who increase their binge drinking from age 18 to 24 and
those who consistently binge drink at least once a week
during this period may have problems attaining the goals
typical of the transition from adolescence to young
adulthood (e.g., marriage, educational attainment,
employment, and financial independence) (13).
Risk Factors for Adolescent Alcohol Use, Abuse, and
Dependence Genetic Risk Factors.
Animal studies (14) and studies of twins and adoptees
demonstrate that genetic factors influence an individual's
vulnerability to alcoholism (15,16). Children of
alcoholics are significantly more likely than children of
nonalcoholics to initiate drinking during adolescence (17)
and to develop alcoholism (18), but the relative
influences of environment and genetics have not been
determined and vary among people.
Biological Markers. Brain waves elicited in response to
specific stimuli (e.g., a light or sound) provide measures
of brain activity that predict risk for alcoholism. P300,
a wave that occurs about 300 milliseconds after a
stimulus, is most frequently used in this research. A low
P300 amplitude has been demonstrated in individuals with
increased risk for alcoholism, especially sons of
alcoholic fathers (19,20). P300 measures among 36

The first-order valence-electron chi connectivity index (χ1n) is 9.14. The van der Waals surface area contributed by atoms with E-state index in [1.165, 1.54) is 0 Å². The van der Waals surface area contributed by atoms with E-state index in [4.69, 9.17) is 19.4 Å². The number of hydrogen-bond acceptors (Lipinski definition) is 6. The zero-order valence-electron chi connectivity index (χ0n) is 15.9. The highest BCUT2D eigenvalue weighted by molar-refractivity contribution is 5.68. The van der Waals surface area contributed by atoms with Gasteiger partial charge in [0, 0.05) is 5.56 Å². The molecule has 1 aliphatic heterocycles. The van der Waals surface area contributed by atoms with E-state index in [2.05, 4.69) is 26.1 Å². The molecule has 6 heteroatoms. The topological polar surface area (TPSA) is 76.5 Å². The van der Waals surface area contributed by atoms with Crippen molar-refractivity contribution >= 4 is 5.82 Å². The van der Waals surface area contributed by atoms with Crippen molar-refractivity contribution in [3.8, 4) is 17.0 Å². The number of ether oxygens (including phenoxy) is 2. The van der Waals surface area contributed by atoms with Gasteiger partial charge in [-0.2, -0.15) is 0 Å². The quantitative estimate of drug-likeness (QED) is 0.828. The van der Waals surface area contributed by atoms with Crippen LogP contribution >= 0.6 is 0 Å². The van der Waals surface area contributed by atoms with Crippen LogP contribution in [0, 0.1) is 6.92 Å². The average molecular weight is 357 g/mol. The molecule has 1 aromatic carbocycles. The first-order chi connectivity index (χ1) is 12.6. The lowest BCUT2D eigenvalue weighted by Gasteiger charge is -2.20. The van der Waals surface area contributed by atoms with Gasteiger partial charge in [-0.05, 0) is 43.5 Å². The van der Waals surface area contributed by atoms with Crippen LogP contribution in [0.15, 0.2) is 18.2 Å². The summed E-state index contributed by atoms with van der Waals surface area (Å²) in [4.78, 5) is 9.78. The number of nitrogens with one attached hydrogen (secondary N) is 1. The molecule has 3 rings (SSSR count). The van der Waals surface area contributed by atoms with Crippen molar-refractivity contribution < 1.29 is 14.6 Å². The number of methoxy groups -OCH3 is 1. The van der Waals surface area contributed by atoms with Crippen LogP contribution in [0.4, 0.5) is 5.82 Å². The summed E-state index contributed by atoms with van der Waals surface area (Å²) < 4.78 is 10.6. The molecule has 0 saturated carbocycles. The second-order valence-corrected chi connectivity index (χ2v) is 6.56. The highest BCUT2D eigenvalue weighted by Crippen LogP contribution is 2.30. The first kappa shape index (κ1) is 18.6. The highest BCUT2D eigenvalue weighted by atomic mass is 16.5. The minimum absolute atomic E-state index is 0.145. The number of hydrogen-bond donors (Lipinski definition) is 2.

preadolescent boys were able to predict alcohol and other
drug (AOD) use 4 years later, at an average age of 16
Childhood Behavior. Children classified as "undercontrolled"
(i.e., impulsive, restless, and distractible) at age 3
were twice as likely as those who were "inhibited" or
"well-adjusted" to be diagnosed with alcohol dependence at
age 21 (22). Aggressiveness in children as young as ages
5-10 has been found to predict AOD use in adolescence
(23,24). Childhood antisocial behavior is associated with
alcohol-related problems in adolescence (24-27) and
alcohol abuse or dependence in adulthood (28,29).
Psychiatric Disorders. Among 12- to 16-year-olds, regular
alcohol use has been significantly associated with conduct
disorder; in one study, adolescents who reported higher
levels of drinking were more likely to have conduct
Six-year-old to seventeen-year-old boys with attention
deficit hyperactivity disorder (ADHD) who were also found
to have weak social relationships had significantly higher
rates of alcohol abuse and dependence 4 years later,
compared with ADHD boys without social deficiencies and
boys without ADHD (32).
Whether anxiety and depression lead to or are consequences
of alcohol abuse is unresolved. In a study of college
freshmen, a DSM-III (33) diagnosis of alcohol abuse or
dependence was twice as likely among those with anxiety
disorder as those without this disorder (34). In another
study, college students diagnosed with alcohol abuse were
almost four times as likely as students without alcohol
abuse to have a major depressive disorder (35). In most of